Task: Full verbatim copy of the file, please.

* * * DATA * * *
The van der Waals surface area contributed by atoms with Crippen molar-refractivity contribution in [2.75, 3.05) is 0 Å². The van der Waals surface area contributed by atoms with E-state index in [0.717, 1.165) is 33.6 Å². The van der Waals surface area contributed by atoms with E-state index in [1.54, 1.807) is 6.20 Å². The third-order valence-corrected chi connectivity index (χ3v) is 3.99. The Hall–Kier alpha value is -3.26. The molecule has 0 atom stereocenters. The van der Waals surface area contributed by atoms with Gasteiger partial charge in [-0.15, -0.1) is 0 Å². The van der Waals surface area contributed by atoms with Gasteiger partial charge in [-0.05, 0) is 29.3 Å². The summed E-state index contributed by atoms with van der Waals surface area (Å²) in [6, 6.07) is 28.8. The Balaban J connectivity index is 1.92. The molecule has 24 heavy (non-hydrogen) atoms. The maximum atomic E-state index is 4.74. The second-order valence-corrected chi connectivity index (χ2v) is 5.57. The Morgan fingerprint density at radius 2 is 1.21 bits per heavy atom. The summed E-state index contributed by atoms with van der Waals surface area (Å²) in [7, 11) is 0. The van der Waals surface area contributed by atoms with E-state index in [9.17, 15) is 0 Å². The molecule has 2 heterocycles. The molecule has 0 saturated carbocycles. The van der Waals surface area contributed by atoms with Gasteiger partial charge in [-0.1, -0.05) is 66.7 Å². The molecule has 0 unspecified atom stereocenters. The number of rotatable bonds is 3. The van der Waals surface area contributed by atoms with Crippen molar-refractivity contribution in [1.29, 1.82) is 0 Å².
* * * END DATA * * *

The van der Waals surface area contributed by atoms with Crippen molar-refractivity contribution in [2.75, 3.05) is 0 Å². The van der Waals surface area contributed by atoms with E-state index in [0.717, 1.165) is 33.6 Å². The van der Waals surface area contributed by atoms with E-state index in [1.54, 1.807) is 6.20 Å². The third-order valence-corrected chi connectivity index (χ3v) is 3.99. The Hall–Kier alpha value is -3.26. The molecule has 0 atom stereocenters. The van der Waals surface area contributed by atoms with Gasteiger partial charge in [-0.15, -0.1) is 0 Å². The van der Waals surface area contributed by atoms with Gasteiger partial charge in [-0.05, 0) is 29.3 Å². The summed E-state index contributed by atoms with van der Waals surface area (Å²) in [6, 6.07) is 28.8. The Balaban J connectivity index is 1.92. The molecule has 24 heavy (non-hydrogen) atoms. The maximum atomic E-state index is 4.74. The second-order valence-corrected chi connectivity index (χ2v) is 5.57. The Morgan fingerprint density at radius 2 is 1.21 bits per heavy atom. The summed E-state index contributed by atoms with van der Waals surface area (Å²) in [7, 11) is 0. The van der Waals surface area contributed by atoms with E-state index in [9.17, 15) is 0 Å². The molecule has 2 heterocycles. The molecule has 0 saturated carbocycles. The van der Waals surface area contributed by atoms with Gasteiger partial charge in [-0.1, -0.05) is 66.7 Å². The molecule has 0 unspecified atom stereocenters. The number of rotatable bonds is 3. The van der Waals surface area contributed by atoms with Crippen molar-refractivity contribution in [1.29, 1.82) is 0 Å².